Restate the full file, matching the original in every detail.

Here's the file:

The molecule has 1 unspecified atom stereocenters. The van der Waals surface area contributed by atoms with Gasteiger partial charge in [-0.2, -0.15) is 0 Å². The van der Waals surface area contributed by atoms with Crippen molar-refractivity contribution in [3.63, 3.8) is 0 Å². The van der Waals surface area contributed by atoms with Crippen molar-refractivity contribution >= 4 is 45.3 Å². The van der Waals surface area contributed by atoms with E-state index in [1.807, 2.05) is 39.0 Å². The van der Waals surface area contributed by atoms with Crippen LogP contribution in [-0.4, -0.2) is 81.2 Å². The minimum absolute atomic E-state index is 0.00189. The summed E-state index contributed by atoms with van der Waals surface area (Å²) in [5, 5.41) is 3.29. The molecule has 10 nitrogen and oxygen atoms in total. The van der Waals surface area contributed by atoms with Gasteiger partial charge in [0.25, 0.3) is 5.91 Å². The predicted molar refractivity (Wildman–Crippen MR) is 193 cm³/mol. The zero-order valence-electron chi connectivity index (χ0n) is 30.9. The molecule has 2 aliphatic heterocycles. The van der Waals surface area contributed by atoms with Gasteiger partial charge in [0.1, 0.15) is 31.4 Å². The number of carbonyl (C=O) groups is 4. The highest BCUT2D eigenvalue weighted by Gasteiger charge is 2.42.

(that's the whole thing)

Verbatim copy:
The molecule has 1 unspecified atom stereocenters. The van der Waals surface area contributed by atoms with Gasteiger partial charge in [-0.2, -0.15) is 0 Å². The van der Waals surface area contributed by atoms with Crippen molar-refractivity contribution in [3.63, 3.8) is 0 Å². The van der Waals surface area contributed by atoms with Crippen molar-refractivity contribution >= 4 is 45.3 Å². The van der Waals surface area contributed by atoms with E-state index in [1.807, 2.05) is 39.0 Å². The van der Waals surface area contributed by atoms with Crippen LogP contribution in [-0.4, -0.2) is 81.2 Å². The minimum absolute atomic E-state index is 0.00189. The summed E-state index contributed by atoms with van der Waals surface area (Å²) in [5, 5.41) is 3.29. The molecule has 10 nitrogen and oxygen atoms in total. The van der Waals surface area contributed by atoms with Gasteiger partial charge in [0.25, 0.3) is 5.91 Å². The predicted molar refractivity (Wildman–Crippen MR) is 193 cm³/mol. The zero-order valence-electron chi connectivity index (χ0n) is 30.9. The molecule has 2 aliphatic heterocycles. The van der Waals surface area contributed by atoms with Gasteiger partial charge in [0.1, 0.15) is 31.4 Å². The number of carbonyl (C=O) groups is 4. The highest BCUT2D eigenvalue weighted by Gasteiger charge is 2.42.